Clearly, we cannot address all the concerns on Report today, and I do not want to reiterate too much the arguments made in Committee and on Second Reading, so I will speak only briefly to my amendments, some of which are probing amendments seeking clearer answers from the Minister about the Government’s plans. He said some helpful things in Committee that I hope he can elaborate on further. I want to focus today on three main areas: first, the volume of the Government’s proposed new investment for CDC; secondly, CDC’s continued use of tax havens; and, thirdly, its continued investment in sectors that do not appear to cohere with—indeed, often appear to run counter to—the wider agenda of our development spending. It is absolutely right that we are able to question these things.

    CDC needed only £1.5 billion of capital investment from the UK Government between 1999 and 2016, and therein lies my fundamental concern: how can we justify upping the cap to £6 billion and then to £12 billion by statutory instrument? The Minister made some helpful comments in Committee confirming that it would not all happen in one year but would be spread over a longer period, but the fact remains that the explanatory notes to the Bill make it clear that this is about accelerating spending over this spending round in response to forecast market demand, although we are yet to see any of the projections of market demand.

    I agree with the Chair of the Select Committee that it would have been much better had we had a clearer plan—not perhaps a detailed business plan but some assessment of the market demand in the sectors we could be investing in and of the potential development impact—before agreeing the new headroom for CDC. The Government and CDC admitted in evidence to the Committee that it was the Government who came up with the figure; it was not a request from CDC. If there is this forecast demand and if CDC is in need of such an injection of resources—potentially a tenfold increase on its funding over the past 16 years—it strikes me as odd that this figure should have been plucked out of the air. It would have been much more helpful had the Government set out clearly the reasons for providing for a limit of £12 billion through secondary legislation.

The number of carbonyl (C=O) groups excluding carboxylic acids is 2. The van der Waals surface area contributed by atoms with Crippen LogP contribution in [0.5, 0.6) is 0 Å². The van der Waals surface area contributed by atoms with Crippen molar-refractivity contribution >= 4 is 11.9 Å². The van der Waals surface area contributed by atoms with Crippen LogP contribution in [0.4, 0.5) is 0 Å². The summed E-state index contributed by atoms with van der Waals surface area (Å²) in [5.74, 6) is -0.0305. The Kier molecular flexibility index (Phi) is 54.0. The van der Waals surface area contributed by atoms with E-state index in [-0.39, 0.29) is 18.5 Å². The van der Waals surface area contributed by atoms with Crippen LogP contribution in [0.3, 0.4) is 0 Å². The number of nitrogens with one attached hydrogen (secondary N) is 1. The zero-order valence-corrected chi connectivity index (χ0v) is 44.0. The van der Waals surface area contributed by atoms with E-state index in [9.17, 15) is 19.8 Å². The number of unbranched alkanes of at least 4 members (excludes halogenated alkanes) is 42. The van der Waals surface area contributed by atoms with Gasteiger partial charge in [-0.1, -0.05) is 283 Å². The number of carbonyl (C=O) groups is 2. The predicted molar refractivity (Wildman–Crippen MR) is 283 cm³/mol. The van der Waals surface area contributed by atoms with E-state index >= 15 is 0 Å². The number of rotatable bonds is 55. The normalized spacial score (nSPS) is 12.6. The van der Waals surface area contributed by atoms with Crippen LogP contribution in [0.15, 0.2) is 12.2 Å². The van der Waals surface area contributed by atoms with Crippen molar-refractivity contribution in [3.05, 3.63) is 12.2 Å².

In that regard, we have tabled some very important amendments. New clause 2, in the name of my hon. Friends on the Front Bench, rightly calls for a business case. I hope that the Minister will explain further how the process around a business case will work and what scrutiny role Parliament will have in seeking to understand what is being proposed before resources are drawn down by CDC. What scrutiny opportunities will Parliament have to ask the important questions we have all raised? Crucially, can CDC absorb this funding? We are talking about a potentially very significant increase. Were we proposing such an increase for an NGO or other multilateral development institution, there were be howls of fear around its capacity, staffing and planning processes to cope with the uplift. There is a real danger—whether it be CDC or another organisation—that if the resources it receives are massively increased without that degree of planning and staffing needed to ensure that it is done effectively and transparently, the resources can be skewed and not get used in the most effective way.

  • Is not the level of investment now consistent with this increase? For CDC’s current level of activity to be maintained, it requires this level of increase, so cannot concerns about too rapid growth perhaps be overstated?

  • I do not believe that that case has been made; there has been no justification at any point for the actual figures. To maintain CDC at its current level of activity, we need to realise that it has managed perfectly well with £1.5 billion since 1999 and has recycled it within its own budgets. If it was going up by £1.5 billion or £2 billion, I could understand it with a view to creating space for the next 10 years, but £6 billion and £12 billion seem to me to be well out of the appropriate range.

  • From my understanding of the Bill and on the basis of evidence given in Committee, I would like to read the quote that